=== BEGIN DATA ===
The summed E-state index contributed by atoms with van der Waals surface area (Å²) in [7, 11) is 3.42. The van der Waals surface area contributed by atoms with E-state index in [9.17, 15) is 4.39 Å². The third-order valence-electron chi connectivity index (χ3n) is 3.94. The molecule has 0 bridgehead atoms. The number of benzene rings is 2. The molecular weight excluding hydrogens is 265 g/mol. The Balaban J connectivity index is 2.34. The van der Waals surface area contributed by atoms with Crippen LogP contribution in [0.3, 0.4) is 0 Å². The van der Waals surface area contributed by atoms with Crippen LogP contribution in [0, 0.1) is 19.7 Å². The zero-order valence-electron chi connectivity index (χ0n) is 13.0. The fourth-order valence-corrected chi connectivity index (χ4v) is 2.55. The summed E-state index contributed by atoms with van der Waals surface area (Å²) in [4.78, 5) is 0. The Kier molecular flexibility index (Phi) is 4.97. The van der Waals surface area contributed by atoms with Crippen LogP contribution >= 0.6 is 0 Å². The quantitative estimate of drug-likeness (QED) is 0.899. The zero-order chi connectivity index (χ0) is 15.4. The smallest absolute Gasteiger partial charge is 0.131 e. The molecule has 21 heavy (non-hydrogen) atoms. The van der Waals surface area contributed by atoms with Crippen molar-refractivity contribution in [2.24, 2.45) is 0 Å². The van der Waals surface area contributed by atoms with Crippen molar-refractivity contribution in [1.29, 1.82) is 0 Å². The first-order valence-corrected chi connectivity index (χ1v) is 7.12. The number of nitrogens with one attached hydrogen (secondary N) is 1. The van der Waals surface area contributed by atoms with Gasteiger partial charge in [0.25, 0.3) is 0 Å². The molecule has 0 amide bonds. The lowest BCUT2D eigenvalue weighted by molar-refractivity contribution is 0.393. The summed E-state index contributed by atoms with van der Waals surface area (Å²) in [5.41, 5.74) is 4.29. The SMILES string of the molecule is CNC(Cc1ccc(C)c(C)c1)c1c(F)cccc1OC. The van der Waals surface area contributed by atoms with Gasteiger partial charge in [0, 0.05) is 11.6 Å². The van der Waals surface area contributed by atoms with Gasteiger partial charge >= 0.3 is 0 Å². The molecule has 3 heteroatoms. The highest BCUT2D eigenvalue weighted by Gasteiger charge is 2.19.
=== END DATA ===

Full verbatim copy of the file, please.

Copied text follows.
The summed E-state index contributed by atoms with van der Waals surface area (Å²) in [7, 11) is 3.42. The van der Waals surface area contributed by atoms with E-state index in [9.17, 15) is 4.39 Å². The third-order valence-electron chi connectivity index (χ3n) is 3.94. The molecule has 0 bridgehead atoms. The number of benzene rings is 2. The molecular weight excluding hydrogens is 265 g/mol. The Balaban J connectivity index is 2.34. The van der Waals surface area contributed by atoms with Crippen LogP contribution in [0.3, 0.4) is 0 Å². The van der Waals surface area contributed by atoms with Crippen LogP contribution in [0, 0.1) is 19.7 Å². The zero-order valence-electron chi connectivity index (χ0n) is 13.0. The fourth-order valence-corrected chi connectivity index (χ4v) is 2.55. The summed E-state index contributed by atoms with van der Waals surface area (Å²) in [4.78, 5) is 0. The Kier molecular flexibility index (Phi) is 4.97. The van der Waals surface area contributed by atoms with Crippen LogP contribution >= 0.6 is 0 Å². The quantitative estimate of drug-likeness (QED) is 0.899. The zero-order chi connectivity index (χ0) is 15.4. The smallest absolute Gasteiger partial charge is 0.131 e. The molecule has 21 heavy (non-hydrogen) atoms. The van der Waals surface area contributed by atoms with Crippen molar-refractivity contribution in [2.24, 2.45) is 0 Å². The van der Waals surface area contributed by atoms with Crippen molar-refractivity contribution in [1.29, 1.82) is 0 Å². The first-order valence-corrected chi connectivity index (χ1v) is 7.12. The number of nitrogens with one attached hydrogen (secondary N) is 1. The van der Waals surface area contributed by atoms with Gasteiger partial charge in [0.25, 0.3) is 0 Å². The molecule has 0 amide bonds. The lowest BCUT2D eigenvalue weighted by molar-refractivity contribution is 0.393. The summed E-state index contributed by atoms with van der Waals surface area (Å²) in [5.41, 5.74) is 4.29. The SMILES string of the molecule is CNC(Cc1ccc(C)c(C)c1)c1c(F)cccc1OC. The van der Waals surface area contributed by atoms with Gasteiger partial charge in [0, 0.05) is 11.6 Å². The van der Waals surface area contributed by atoms with Gasteiger partial charge >= 0.3 is 0 Å². The molecule has 3 heteroatoms. The highest BCUT2D eigenvalue weighted by Gasteiger charge is 2.19.